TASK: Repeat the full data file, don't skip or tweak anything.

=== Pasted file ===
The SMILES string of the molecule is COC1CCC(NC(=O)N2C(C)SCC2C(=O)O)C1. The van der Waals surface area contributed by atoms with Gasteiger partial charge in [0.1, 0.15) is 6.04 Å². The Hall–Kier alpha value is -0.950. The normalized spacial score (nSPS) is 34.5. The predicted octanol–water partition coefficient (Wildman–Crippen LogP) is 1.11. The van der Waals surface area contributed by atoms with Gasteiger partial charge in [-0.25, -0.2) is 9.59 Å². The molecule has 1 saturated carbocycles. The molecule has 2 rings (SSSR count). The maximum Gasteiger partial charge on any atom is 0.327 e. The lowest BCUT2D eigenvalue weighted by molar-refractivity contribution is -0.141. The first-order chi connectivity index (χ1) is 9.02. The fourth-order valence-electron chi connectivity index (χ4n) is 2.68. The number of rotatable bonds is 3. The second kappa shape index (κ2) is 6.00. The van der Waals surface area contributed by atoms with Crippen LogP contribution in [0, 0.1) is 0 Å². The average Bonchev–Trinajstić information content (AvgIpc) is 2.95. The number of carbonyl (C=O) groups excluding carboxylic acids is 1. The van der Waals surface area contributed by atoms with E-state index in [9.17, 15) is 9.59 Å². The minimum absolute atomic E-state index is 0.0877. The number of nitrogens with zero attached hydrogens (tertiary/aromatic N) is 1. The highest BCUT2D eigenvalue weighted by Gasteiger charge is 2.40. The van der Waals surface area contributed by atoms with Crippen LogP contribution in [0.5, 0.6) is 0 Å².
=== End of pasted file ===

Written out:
The SMILES string of the molecule is COC1CCC(NC(=O)N2C(C)SCC2C(=O)O)C1. The van der Waals surface area contributed by atoms with Gasteiger partial charge in [0.1, 0.15) is 6.04 Å². The Hall–Kier alpha value is -0.950. The normalized spacial score (nSPS) is 34.5. The predicted octanol–water partition coefficient (Wildman–Crippen LogP) is 1.11. The van der Waals surface area contributed by atoms with Gasteiger partial charge in [-0.25, -0.2) is 9.59 Å². The molecule has 1 saturated carbocycles. The molecule has 2 rings (SSSR count). The maximum Gasteiger partial charge on any atom is 0.327 e. The lowest BCUT2D eigenvalue weighted by molar-refractivity contribution is -0.141. The first-order chi connectivity index (χ1) is 9.02. The fourth-order valence-electron chi connectivity index (χ4n) is 2.68. The number of rotatable bonds is 3. The second kappa shape index (κ2) is 6.00. The van der Waals surface area contributed by atoms with Crippen LogP contribution in [0, 0.1) is 0 Å². The average Bonchev–Trinajstić information content (AvgIpc) is 2.95. The number of carbonyl (C=O) groups excluding carboxylic acids is 1. The van der Waals surface area contributed by atoms with E-state index in [9.17, 15) is 9.59 Å². The minimum absolute atomic E-state index is 0.0877. The number of nitrogens with zero attached hydrogens (tertiary/aromatic N) is 1. The highest BCUT2D eigenvalue weighted by Gasteiger charge is 2.40. The van der Waals surface area contributed by atoms with Crippen LogP contribution in [0.5, 0.6) is 0 Å².